A clean, well-lit place to vent

Please feel free to contribute to this frequently-updated forum, which posts selected commentary on our favorite comic strip. If you’d like your critique to be posted, please note that civility, if not approbation, counts. Click here to submit a comment.

Richard | Olympia, WA | August 09, 2012

We have to make these failure mills accountable. I'm disabled, so I see the same warm, fuzzy commercials these kids do. Except I've already earned the money I need to get by on (Social Security, Medicare, Union pensions). So I look with a jaundiced eye on something that touches the hope of millions. It's just another example of big money strip mining the rest of the population. I hope they can be held liable for the grief they cause.

Jeremy Dehn | Littleton, CO | August 08, 2012

Thanks for highlighting for-profit education. I taught at one of these shameful places, and have been trying to spread the word for some time now. Please keep up the great work!

Susan | Flagstaff, AZ | August 08, 2012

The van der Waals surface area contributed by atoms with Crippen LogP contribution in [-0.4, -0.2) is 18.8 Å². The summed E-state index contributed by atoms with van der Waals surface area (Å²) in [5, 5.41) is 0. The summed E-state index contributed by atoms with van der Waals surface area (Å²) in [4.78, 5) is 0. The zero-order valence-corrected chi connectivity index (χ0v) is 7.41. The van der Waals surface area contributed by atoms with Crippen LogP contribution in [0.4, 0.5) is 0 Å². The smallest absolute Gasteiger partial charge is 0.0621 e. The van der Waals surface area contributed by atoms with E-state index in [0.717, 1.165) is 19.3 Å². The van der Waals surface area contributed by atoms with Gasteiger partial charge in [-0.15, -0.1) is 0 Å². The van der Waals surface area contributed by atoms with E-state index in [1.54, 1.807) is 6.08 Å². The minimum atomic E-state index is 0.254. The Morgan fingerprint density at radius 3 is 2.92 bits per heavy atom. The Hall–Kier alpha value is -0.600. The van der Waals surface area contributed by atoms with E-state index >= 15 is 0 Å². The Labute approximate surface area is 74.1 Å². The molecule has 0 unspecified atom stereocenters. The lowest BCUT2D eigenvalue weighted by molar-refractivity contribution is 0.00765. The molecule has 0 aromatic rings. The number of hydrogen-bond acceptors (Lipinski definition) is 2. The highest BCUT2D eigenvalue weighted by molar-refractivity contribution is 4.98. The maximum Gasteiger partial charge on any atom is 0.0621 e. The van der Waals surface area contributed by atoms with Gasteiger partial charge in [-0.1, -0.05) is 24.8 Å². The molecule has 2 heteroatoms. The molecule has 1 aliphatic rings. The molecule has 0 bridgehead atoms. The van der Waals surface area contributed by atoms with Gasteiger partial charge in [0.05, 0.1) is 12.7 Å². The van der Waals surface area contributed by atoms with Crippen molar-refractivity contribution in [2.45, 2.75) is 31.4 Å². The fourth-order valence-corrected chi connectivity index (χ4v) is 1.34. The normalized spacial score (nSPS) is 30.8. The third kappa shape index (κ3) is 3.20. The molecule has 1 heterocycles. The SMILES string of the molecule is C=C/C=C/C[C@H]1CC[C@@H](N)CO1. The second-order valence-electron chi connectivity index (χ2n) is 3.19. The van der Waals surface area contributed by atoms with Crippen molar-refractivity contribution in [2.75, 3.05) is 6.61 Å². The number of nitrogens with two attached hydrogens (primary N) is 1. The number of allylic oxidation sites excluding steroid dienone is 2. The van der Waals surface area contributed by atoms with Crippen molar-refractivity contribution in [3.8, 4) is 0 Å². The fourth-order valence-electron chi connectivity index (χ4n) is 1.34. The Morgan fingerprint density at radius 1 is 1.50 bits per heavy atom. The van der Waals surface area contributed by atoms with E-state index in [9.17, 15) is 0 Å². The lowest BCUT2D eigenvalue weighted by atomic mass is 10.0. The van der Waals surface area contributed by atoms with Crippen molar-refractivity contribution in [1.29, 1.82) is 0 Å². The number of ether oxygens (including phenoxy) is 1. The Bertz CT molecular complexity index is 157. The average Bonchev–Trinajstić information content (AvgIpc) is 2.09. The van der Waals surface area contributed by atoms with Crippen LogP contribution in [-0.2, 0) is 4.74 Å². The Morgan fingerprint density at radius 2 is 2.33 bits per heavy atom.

I worked at a for-profit on-line university here in Arizona. Some of the students enrolled in these institutions have figured out a way to manipulate the system to milk money from the federal aid program to use for purposes other than education. In one instance I remember repeated desperate calls from one student anxious for federal funds to be disbursed to her so that she could close on the purchase of a new home. When this issue was taken to the Controller she said that it was not the concern of the University, it was the Government's problem. Yet without a reporting system in place to documemt these abuses the taxpayers continue to fund these profit centers. They really don't care wheher or not a student graduates or is able to get a job with the the diploma they issue. Ig is all about the money. They go particularly hard after our service members. I feel that until the credits earned at these instutions can be transferred to traditional brick and morter schools their ability to receive federal funds should be cut off.